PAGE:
“Telecommuting, one of many forms of work-life flexibility, should no longer be viewed as a nice-to-have, optional perk mostly used by working moms. These common stereotypes don’t match reality—allowing employees to work remotely is a core business strategy today… We need to de-parent, de-gender, and de-age the perception of the flexible worker.” - Cali Williams Yost, CEO and Founder of Flex+Strategy Group and Work+Life Fit
Ananya woke up with a start when her alarm went off. Getting ready for work, she went into her office room at the back of the house and logged into her company’s system for the morning meeting. She is based out of Bangalore, her head office is in London and some of her colleagues were getting onto this call from Mumbai, Delhi, Europe and the United States. Welcome to the new world of remote working!
There might be a scenario in the near future when your HR Team will manage all employees remotely. Here are some insights on how to work with remote staff, manage the challenges very effectively and keep employee performances high.
Encouraging high employee performances
HR Teams sometimes have to work with employees and freelancers from all corners of the world, in different time zones and at odd hours with one another. Constant, clear communication and constructive feedback is the way to go for a successful collaboration. Communication is very important here since this is a remote relationship and there are no opportunities to get clues on what the employees are thinking, in terms of body language, morale and other relationship dynamics.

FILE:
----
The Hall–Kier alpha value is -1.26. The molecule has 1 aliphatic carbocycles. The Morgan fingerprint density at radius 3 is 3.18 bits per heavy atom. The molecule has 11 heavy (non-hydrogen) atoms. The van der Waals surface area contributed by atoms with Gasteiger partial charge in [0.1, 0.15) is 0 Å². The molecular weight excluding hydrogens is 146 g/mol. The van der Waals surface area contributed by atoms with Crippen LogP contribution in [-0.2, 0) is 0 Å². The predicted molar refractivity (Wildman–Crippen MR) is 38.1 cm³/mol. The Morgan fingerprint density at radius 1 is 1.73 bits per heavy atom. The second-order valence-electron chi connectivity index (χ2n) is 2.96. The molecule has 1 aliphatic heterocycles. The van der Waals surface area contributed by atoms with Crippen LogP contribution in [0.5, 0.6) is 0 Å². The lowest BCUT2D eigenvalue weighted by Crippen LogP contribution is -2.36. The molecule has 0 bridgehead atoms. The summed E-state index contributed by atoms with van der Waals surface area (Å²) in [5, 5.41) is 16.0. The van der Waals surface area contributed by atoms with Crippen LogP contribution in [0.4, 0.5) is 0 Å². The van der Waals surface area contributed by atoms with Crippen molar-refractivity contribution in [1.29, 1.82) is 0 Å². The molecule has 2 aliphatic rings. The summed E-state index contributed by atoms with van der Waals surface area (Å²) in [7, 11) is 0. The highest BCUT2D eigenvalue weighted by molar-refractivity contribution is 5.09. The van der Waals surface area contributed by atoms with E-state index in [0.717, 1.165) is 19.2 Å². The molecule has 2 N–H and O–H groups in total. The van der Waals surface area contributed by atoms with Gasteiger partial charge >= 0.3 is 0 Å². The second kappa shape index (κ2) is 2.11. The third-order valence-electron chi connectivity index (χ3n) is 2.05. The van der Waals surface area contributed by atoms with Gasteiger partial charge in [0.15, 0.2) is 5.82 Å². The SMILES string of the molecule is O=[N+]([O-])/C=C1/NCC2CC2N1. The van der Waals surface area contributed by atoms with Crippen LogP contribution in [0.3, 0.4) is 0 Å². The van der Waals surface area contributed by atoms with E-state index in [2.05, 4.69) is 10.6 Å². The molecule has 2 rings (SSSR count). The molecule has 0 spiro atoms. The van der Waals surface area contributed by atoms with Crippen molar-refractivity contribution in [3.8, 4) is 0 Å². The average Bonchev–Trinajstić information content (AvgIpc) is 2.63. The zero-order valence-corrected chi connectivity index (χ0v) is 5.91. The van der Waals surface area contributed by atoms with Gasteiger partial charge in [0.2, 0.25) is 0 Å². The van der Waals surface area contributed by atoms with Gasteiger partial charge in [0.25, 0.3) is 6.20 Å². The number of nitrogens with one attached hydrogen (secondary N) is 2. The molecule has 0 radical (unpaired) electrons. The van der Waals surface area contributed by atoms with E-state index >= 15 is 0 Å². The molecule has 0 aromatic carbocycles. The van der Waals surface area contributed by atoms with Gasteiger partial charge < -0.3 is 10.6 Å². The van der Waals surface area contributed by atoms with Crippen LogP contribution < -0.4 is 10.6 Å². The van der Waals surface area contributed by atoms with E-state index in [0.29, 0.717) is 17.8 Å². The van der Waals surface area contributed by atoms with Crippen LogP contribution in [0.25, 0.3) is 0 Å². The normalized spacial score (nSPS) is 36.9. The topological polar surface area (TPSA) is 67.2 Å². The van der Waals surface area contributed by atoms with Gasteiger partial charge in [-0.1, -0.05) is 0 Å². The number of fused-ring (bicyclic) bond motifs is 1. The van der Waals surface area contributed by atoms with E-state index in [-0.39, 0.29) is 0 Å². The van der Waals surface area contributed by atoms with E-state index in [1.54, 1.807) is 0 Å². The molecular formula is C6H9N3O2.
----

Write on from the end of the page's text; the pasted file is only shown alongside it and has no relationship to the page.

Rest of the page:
Clear and constant communication
In order to be able to achieve this, you would need some very good communication tools. Skype and Asana are tools that are used for free group chats. A group chat is a great forum for employees to ask questions, explore ideas, share a joke and boost camaraderie.
Be available for your staff to address issues or concerns and let them know the hours that they can reach out to you.
Creating strong policies
Treat your employees as skilled professionals. Keep your tone of communication respectful and have policies in place that will help them grow and be more productive.
Your remote staff might be required to have a workplace that is separate from their usual living room, a comfortable office chair, a door that closes and an environment that is least disruptive. Encourage staff to get up and walk around, probably every 90 minutes or do a 5-minute stretching routine periodically. This will ensure that employees are alert, healthy and productive.
Recognition and Feedback
Allowing your staff to work remotely means that you trust them implicitly. Top this up with recognition of their talent. It is also very important for everyone in the workforce to be made aware of this talent and recognition.
Managing remote staff is the same as managing a workforce in-house; it is just that it takes a different shape. Make your employees feel that their voices are heard. This ensures that they cultivate a deep sense of loyalty. Employees will feel empowered and valued and will work towards the company’s growth.